12 questions before starting the social selling program!

analysis audit plan strategy Apr 28, 2023
socialselling program strategy

Where should you implement a Social Selling program in the company?

More and more companies have come to the conclusion that in order to seriously implement a Social Selling strategy, it is not enough to conduct one training with LinkedIn. Implementing Social Selling at your company is a transformational process that should be developed via an official agenda. It requires a conscious start and appropriate development. Additionally, it is impossible to compare one program to another because each organisation is at a different stage of preparation and maturity. Each has different resources. Therefore, it is necessary to analyse the company’s present situation before deciding on changes. And since marketing is usually the initiator of the program, they should be responsible for this initial analysis.


What exactly should you analyse?

Social Selling maturity audits that I conduct together with the Monday Group and Adrian Domański (as part of our implemented projects) usually involve 60-80 questions that allow us to look around or get to know the organisation better. Only then are we able to prepare a strategy embedded in organisational realities.

In this article, I share some of the most important questions we ask as part of the Four Pillars of a Social Selling program:


I Commitment and buy-in

1.1. What is the purpose of wanting to implement a Social Selling program? Is it customer acquisition, sales development or retention of existing customers?

Most companies focus on acquiring customers, although digital support for activities on the existing database may lead to faster revenue.

1.2. What are the attitudes of the Management Board and the Head of Sales toward Social Selling?

If the attitudes of the Management Board and Heads of Sales are not at a good level (based on meetings or workshops), halt the implementation and prepare a program from the start that is a joint project of the Head of Sales and Marketing.

1.3. What is the salesperson's attitude? Have they used Social Selling in their work in the past and with what effect?

If historically salespeople in your organisation have tried their hand at Social Selling and their opinion is that it does not work, you should specifically define the activities that were performed on LinkedIn. Many times in such a situation, it turns out that salespeople simply exchanged a cold phone call for a cold message on LinkedIn. This was not a Social Selling activity :-)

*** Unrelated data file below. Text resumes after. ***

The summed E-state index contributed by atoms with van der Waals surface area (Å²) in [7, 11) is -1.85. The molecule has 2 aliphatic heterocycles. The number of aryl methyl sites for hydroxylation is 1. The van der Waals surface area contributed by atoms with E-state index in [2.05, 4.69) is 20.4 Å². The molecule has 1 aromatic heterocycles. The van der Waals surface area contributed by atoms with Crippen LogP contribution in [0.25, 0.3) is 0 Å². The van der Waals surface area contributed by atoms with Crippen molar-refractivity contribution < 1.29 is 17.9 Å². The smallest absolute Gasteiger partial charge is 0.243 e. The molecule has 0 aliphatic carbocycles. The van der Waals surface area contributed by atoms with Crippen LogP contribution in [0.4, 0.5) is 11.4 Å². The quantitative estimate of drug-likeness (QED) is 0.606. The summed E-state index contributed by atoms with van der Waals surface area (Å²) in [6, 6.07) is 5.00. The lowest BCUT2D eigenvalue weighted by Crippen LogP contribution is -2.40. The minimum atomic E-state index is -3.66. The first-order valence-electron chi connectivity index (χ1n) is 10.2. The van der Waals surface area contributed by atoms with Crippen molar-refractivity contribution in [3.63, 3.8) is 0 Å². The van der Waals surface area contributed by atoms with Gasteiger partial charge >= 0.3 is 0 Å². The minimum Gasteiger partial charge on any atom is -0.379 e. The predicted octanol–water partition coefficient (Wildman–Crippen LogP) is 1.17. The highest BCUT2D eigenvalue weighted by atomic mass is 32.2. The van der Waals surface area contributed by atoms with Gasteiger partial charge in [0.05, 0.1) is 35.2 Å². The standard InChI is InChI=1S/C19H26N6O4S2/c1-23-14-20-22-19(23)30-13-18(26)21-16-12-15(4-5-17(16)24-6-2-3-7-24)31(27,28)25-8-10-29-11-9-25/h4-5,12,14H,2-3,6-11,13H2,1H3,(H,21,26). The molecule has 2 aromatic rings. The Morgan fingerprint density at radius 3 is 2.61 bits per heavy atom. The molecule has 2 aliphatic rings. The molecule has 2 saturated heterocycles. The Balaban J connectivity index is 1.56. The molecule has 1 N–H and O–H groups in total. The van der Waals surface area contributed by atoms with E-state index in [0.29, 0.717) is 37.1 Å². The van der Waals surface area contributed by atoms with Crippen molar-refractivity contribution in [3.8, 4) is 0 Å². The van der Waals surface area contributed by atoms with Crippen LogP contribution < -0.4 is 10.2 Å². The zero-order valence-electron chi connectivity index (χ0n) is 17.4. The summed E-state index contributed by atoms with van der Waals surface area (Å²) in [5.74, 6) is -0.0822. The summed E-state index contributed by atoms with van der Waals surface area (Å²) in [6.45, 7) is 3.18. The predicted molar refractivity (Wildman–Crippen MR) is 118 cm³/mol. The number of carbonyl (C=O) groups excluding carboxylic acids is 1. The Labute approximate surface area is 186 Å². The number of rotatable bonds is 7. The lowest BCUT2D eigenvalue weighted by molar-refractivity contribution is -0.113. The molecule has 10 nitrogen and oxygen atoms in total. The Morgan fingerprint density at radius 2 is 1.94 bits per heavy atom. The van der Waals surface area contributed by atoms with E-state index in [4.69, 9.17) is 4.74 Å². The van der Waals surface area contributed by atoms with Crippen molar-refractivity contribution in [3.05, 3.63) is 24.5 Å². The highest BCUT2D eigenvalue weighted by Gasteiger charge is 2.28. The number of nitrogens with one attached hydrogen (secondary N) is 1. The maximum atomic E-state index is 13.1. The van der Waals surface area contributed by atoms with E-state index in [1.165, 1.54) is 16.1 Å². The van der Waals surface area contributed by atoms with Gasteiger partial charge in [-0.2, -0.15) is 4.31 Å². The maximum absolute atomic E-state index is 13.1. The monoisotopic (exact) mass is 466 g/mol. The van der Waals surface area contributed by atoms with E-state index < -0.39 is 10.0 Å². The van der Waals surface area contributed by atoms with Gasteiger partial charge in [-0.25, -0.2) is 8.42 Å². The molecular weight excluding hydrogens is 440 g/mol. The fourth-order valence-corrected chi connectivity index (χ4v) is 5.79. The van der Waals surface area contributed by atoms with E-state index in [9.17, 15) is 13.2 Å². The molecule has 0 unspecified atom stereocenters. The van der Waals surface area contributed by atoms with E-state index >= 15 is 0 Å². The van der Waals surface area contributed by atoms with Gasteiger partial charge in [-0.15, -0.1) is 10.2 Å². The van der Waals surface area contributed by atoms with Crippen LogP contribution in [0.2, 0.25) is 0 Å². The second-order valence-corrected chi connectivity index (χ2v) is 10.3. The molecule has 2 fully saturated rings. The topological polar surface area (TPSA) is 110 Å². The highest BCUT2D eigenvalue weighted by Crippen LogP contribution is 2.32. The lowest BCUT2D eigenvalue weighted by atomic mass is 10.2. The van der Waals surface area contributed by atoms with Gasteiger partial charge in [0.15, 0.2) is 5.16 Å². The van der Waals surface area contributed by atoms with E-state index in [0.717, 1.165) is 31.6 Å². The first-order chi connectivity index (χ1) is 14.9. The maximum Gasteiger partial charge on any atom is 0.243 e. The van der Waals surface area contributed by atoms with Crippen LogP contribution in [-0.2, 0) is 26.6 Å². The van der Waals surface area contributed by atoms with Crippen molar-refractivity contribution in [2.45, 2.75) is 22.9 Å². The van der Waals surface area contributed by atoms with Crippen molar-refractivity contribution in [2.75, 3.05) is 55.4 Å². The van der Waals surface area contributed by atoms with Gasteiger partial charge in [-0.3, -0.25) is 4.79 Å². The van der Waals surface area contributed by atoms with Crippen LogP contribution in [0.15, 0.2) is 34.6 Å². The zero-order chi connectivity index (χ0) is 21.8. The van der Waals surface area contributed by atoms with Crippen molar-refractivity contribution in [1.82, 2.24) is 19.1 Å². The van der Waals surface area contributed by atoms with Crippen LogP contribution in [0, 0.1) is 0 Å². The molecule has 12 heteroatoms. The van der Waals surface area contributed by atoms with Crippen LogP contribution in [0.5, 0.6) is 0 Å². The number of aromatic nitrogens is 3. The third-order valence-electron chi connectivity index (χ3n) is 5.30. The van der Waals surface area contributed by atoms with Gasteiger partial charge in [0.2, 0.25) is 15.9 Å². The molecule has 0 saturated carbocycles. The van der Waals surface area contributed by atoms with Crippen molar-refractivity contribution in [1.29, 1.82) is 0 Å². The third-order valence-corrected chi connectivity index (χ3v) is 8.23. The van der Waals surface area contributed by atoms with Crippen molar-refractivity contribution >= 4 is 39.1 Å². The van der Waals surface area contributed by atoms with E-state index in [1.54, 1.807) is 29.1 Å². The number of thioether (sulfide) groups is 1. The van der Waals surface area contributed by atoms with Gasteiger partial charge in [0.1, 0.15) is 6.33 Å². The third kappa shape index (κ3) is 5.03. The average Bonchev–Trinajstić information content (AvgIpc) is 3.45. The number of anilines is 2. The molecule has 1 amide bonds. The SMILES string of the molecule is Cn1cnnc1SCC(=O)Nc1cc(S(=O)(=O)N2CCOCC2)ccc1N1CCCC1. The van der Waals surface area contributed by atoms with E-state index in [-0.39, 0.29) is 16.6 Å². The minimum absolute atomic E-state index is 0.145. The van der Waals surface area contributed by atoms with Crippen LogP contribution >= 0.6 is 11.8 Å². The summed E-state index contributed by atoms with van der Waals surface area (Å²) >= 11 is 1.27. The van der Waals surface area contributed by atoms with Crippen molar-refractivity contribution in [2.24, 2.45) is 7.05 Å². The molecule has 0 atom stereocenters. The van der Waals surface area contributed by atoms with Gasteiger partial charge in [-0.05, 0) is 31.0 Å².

II. Marketing

2.1. To what extent does the company use content marketing today?

Content for Social Selling is like fuel for a car — without preparing the right amount of materials for publishing and developing a permanent content delivery process, the program will not develop.

2.2. What is the relationship between Marketing and Sales? What was the cooperation like historically? What is the definition of a Lead and what is the Sales Team?

If historically there was turbulence in this relationship (i.e., sales received hot leads from marketing, but understood them as scheduled meetings and not contacts obtained from content), disappointment follows. This very often translates into the perception of Marketing as an "underdog" and is basically a result of the different languages used by these departments.

2.3. To what extent does the ideal customer profile on the Sales side correspond to the customer profile on the Marketing side?

If marketing campaigns in social media do not fit into predefined parameters (i.e., number of employees, position level or functions in the company), there is a high risk that salespeople will reject Leads for the same reason. This, in turn, has a negative impact on the perception of marketing activities as supporting trade funnels.